Even in the Equestrian World, Helmets Do Not Prevent Concussions…But They Are Not Even Designed to Try

A recent study, published in Sports Medicine – Open in May 2019, retrospectively found that 70% (139/189) of reported equestrian fall accidents (seemingly focused on horse racing and jockeys’ injuries specifically) resulted in a head injury – 91% of which were concussions. Other head injuries included: skull fractures (4%); diffuse axonal injury (3.6%); subdural hematoma (1%); and cerebral edema (0.7%).

The Study

216 helmets were collected via a damaged helmet return scheme in the UK and USA. Of the 216, 189 accident report forms were provided by the rider or their doctor. These reports were not standardized and the details provided varied. In saying that, associated injuries from the fall were recorded. These helmets also were visually examined to identify damage (or lack thereof) as well as disassembled to inspect any internal damage; all of the helmets were certified.

More to the Story

Little has changed with helmet testing over the last 30 years despite an increased understanding of impact biomechanics

Out of the 139 helmets that also had a report of head injury, 75 (54%) of the helmets showed damage whereas 64 helmets (46%) showed no damage. In fact, the more stringent the certification (i.e. – the stiffer the helmet), the more likely the helmet was to show no damage.

On the one hand, helmets that are very stiff will very likely help protect against skull fracture, more serious brain injury, and death. On the other hand, the researchers of this study suggest that stiffer helmets may be less effective for lower-severity impacts. They argue that this is specifically the case because equestrian helmet certification tests currently do not test helmets under the conditions that falls in equestrian sport occur.

There is a tendency for equestrian falls to occur on softer, uneven surfaces which will ultimately create oblique hits with rotational acceleration and current tests focus on linear acceleration (1-3). In fact, little has changed with helmet testing over the last 30 years despite an increased understanding of impact biomechanics (4).

Finally, the researchers suggest that if helmet testing were to consider these components and helmets were designed with these factors in mind, equestrian helmets may be better suited at reducing incidences of concussion/head injury in low-severity impacts.

Further Considerations Need to Be Made Prior to These Claims

The researchers of this study strongly state that new helmets need to be created by examining detailed accident reconstruction, clinical outcome data, and the needs of helmet users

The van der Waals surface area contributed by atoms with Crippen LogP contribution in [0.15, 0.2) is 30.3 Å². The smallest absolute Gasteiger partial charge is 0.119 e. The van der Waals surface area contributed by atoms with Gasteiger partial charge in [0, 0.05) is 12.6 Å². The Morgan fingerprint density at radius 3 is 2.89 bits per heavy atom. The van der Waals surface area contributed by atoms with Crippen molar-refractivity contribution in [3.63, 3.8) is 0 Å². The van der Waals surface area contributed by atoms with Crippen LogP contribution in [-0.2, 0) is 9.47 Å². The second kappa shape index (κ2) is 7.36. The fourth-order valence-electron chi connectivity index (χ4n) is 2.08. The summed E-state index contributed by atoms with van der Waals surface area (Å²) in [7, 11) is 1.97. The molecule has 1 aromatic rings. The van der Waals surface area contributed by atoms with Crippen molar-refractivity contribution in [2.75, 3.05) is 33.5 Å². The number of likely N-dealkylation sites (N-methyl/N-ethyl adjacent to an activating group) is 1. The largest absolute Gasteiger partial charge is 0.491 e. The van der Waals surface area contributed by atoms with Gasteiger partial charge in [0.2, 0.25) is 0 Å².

Yet, in concussion literature, it is widely stated that helmets do not prevent concussion but rather, protect the head against more serious injury. Certainly, ensuring that helmets are designed with the sport in mind is important as is ensuring that helmets are diffusing as much energy from the impact as possible so that they are most effective at preventing these more serious brain or structural injuries. The fact that the researchers of this study strongly state that new helmets need to be created by examining detailed accident reconstruction, clinical outcome data, and the needs of helmet users in a collaborative environment with engineers, clinicians, riders, and equestrian regulatory authorities is reasonable. Certainly, these conditions are vital to achieve this goal of creating a safer equestrian helmet. It may be unreasonable however, given that there is no threshold force to sustain a concussion and that concussion is not prevented in other sports with helmets, to suggest that improving helmets in this way will reduce incidences of concussion.

How to Move Forward

Equestrian sports are incredibly high risk with higher reported rates of concussion and mild traumatic brain injury (mTBI) than American football or boxing

In saying that, equestrian sports are incredibly high risk with higher reported rates of concussion and mild traumatic brain injury (mTBI) than American football or boxing and it is important to start exploring ways to reduce incidences of concussion (5-12). Perhaps exploring the circumstances in which head injuries are arising may lead to changes to the sport/environment/rules/etc. that will help reduce concussion.

About The Author

Rebecca Babcock is a recent graduate of the University of Otago in New Zealand, completing a Master’s in Bioethics and Health Law. Her thesis examined the ethical and legal issues surrounding concussion management. She currently spends her time working for the Concussion Legacy Foundation – Canada as a programming coordinator and at Sunnybrook Hospital investigating concussion prevention, management, and education services. Her dream is to be a clinical ethicist at a hospital which she is starting to fulfill by volunteering as a bioethics assistant at Humber River Hospital in Toronto.

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